Updated November 18, 2020 - 4:44 pm
A Las Vegas woman charged with killing her two young daughters is expected to undergo a mental health evaluation.
Authorities have said that Amanda Sharp-Jefferson, 26, told the father of her children that the babies’ organs would be “worth a lot of money.”
During a court hearing Wednesday, Las Vegas Justice of the Peace Karen Bennett-Haron ordered a competency evaluation for the mother.
She was arrested earlier this month on two counts of open murder after her boyfriend, Jaykwon Singleton, said he came home to find her at the apartment with their daughters, Rose, 1, and Lily, 2 months, stacked on top of each other in a baby swing, both dead, according to an arrest report.
Singleton told police that the couple had been together since 2018 and had not had any problems in their relationship until Sharp-Jefferson recently “started talking about the altar spirit world,” the report stated.
The father said he returned home at 1064 Sierra Vista Drive on Nov. 6 and realized the girls were unresponsive. He told police that Sharp-Jefferson “kept shushing him and at one point, made a statement that their organs were worth a lot of money,” according to the report.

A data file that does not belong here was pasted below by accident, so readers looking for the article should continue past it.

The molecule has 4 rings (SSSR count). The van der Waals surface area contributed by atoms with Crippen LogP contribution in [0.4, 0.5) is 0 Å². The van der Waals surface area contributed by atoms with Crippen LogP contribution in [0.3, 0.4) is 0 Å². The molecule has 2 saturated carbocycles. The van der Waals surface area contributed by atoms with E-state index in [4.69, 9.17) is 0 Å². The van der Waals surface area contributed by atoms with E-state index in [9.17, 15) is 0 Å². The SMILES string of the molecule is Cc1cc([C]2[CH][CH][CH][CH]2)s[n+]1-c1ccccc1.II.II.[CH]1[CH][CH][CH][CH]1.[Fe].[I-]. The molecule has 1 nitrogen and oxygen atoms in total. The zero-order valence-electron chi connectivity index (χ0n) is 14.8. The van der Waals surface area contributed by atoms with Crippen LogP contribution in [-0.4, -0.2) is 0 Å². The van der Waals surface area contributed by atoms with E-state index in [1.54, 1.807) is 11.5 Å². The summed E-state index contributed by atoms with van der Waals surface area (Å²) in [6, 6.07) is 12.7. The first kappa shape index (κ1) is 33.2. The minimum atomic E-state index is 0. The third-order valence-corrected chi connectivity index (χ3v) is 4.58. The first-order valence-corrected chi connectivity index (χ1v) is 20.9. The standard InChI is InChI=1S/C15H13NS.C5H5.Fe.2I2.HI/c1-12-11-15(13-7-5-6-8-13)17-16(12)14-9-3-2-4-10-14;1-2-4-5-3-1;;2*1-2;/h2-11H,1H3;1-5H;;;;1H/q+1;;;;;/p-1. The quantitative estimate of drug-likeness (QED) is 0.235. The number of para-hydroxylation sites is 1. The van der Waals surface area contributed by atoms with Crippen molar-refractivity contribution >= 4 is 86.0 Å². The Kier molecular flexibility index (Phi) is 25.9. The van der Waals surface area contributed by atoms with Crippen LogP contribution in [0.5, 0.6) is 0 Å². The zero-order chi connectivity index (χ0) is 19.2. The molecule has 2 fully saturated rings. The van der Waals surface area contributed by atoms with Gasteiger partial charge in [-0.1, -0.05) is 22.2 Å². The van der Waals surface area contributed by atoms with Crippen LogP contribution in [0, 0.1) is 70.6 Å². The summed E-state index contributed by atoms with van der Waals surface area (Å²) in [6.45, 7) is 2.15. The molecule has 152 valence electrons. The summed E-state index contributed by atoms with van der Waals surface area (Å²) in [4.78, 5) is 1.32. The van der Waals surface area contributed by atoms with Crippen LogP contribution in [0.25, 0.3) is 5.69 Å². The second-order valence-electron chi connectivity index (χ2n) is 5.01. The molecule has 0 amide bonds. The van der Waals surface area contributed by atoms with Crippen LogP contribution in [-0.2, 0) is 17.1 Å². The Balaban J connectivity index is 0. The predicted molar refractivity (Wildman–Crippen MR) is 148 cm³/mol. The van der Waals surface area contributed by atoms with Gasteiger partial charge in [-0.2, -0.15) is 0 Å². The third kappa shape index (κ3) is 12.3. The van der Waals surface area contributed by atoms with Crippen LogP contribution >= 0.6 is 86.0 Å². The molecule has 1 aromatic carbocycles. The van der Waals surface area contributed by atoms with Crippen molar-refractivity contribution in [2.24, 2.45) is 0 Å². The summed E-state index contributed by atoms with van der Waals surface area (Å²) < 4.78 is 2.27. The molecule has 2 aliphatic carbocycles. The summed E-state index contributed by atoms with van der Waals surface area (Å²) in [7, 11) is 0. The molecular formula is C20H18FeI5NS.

Sharp-Jefferson told police that she believed she had been set up, that she did not have any children and she did not know Singleton.
The judge’s decision on Wednesday means two doctors would evaluate Sharp-Jefferson and present separate findings to another judge. Should she be found incompetent, Sharp-Jefferson would be sent to a maximum security psychiatric facility until doctors deem her fit to stand trial.
After Wednesday’s hearing, Bennett-Haron issued an order prohibiting the Las Vegas Review-Journal from publishing photos taken of Sharp-Jefferson in court before the judge took the bench.
The judge cited the Nevada Supreme Court rules on electronic coverage of court proceedings, finding in part that “camera coverage shall be limited only to ‘proceedings’ open to the public, and the photograph(s) in question here were unauthorized because they were taken prior to the commencement of ‘proceedings.’”